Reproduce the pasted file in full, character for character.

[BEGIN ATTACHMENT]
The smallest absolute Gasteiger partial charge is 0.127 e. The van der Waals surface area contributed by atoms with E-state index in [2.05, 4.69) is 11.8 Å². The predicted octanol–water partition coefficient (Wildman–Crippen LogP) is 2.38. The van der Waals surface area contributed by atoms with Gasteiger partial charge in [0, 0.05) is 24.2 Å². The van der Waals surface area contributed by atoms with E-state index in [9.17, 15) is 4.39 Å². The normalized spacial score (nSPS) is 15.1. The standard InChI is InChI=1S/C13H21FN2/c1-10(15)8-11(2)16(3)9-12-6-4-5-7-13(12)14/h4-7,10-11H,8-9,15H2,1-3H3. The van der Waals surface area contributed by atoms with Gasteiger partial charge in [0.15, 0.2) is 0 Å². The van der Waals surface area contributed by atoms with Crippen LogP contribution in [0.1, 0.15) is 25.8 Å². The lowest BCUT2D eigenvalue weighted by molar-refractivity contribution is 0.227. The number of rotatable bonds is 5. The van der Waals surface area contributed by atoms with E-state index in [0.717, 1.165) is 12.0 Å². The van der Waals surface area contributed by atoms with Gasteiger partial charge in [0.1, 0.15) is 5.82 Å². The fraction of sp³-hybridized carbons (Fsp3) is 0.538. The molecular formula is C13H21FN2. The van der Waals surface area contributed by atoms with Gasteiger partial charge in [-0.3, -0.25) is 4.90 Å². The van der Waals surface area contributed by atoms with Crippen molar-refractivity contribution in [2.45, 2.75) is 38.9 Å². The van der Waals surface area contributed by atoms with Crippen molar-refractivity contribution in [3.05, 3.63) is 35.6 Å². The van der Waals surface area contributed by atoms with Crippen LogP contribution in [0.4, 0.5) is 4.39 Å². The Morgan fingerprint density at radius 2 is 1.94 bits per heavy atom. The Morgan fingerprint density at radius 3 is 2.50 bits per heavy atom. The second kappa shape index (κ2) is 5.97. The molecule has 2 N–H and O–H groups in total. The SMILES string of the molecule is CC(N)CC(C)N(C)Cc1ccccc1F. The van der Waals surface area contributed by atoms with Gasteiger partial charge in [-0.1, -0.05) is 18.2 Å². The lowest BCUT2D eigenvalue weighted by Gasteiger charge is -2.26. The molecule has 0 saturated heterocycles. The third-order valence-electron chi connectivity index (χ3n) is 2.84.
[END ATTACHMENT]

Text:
The smallest absolute Gasteiger partial charge is 0.127 e. The van der Waals surface area contributed by atoms with E-state index in [2.05, 4.69) is 11.8 Å². The predicted octanol–water partition coefficient (Wildman–Crippen LogP) is 2.38. The van der Waals surface area contributed by atoms with Gasteiger partial charge in [0, 0.05) is 24.2 Å². The van der Waals surface area contributed by atoms with E-state index in [9.17, 15) is 4.39 Å². The normalized spacial score (nSPS) is 15.1. The standard InChI is InChI=1S/C13H21FN2/c1-10(15)8-11(2)16(3)9-12-6-4-5-7-13(12)14/h4-7,10-11H,8-9,15H2,1-3H3. The van der Waals surface area contributed by atoms with Gasteiger partial charge in [0.15, 0.2) is 0 Å². The van der Waals surface area contributed by atoms with Crippen LogP contribution in [0.1, 0.15) is 25.8 Å². The lowest BCUT2D eigenvalue weighted by molar-refractivity contribution is 0.227. The number of rotatable bonds is 5. The van der Waals surface area contributed by atoms with E-state index in [0.717, 1.165) is 12.0 Å². The van der Waals surface area contributed by atoms with Gasteiger partial charge in [0.1, 0.15) is 5.82 Å². The fraction of sp³-hybridized carbons (Fsp3) is 0.538. The molecular formula is C13H21FN2. The van der Waals surface area contributed by atoms with Gasteiger partial charge in [-0.3, -0.25) is 4.90 Å². The van der Waals surface area contributed by atoms with Crippen molar-refractivity contribution in [2.45, 2.75) is 38.9 Å². The van der Waals surface area contributed by atoms with Crippen molar-refractivity contribution in [3.05, 3.63) is 35.6 Å². The van der Waals surface area contributed by atoms with Crippen LogP contribution in [0.4, 0.5) is 4.39 Å². The Morgan fingerprint density at radius 2 is 1.94 bits per heavy atom. The Morgan fingerprint density at radius 3 is 2.50 bits per heavy atom. The second kappa shape index (κ2) is 5.97. The molecule has 2 N–H and O–H groups in total. The SMILES string of the molecule is CC(N)CC(C)N(C)Cc1ccccc1F. The van der Waals surface area contributed by atoms with Gasteiger partial charge in [-0.1, -0.05) is 18.2 Å². The lowest BCUT2D eigenvalue weighted by Gasteiger charge is -2.26. The molecule has 0 saturated heterocycles. The third-order valence-electron chi connectivity index (χ3n) is 2.84.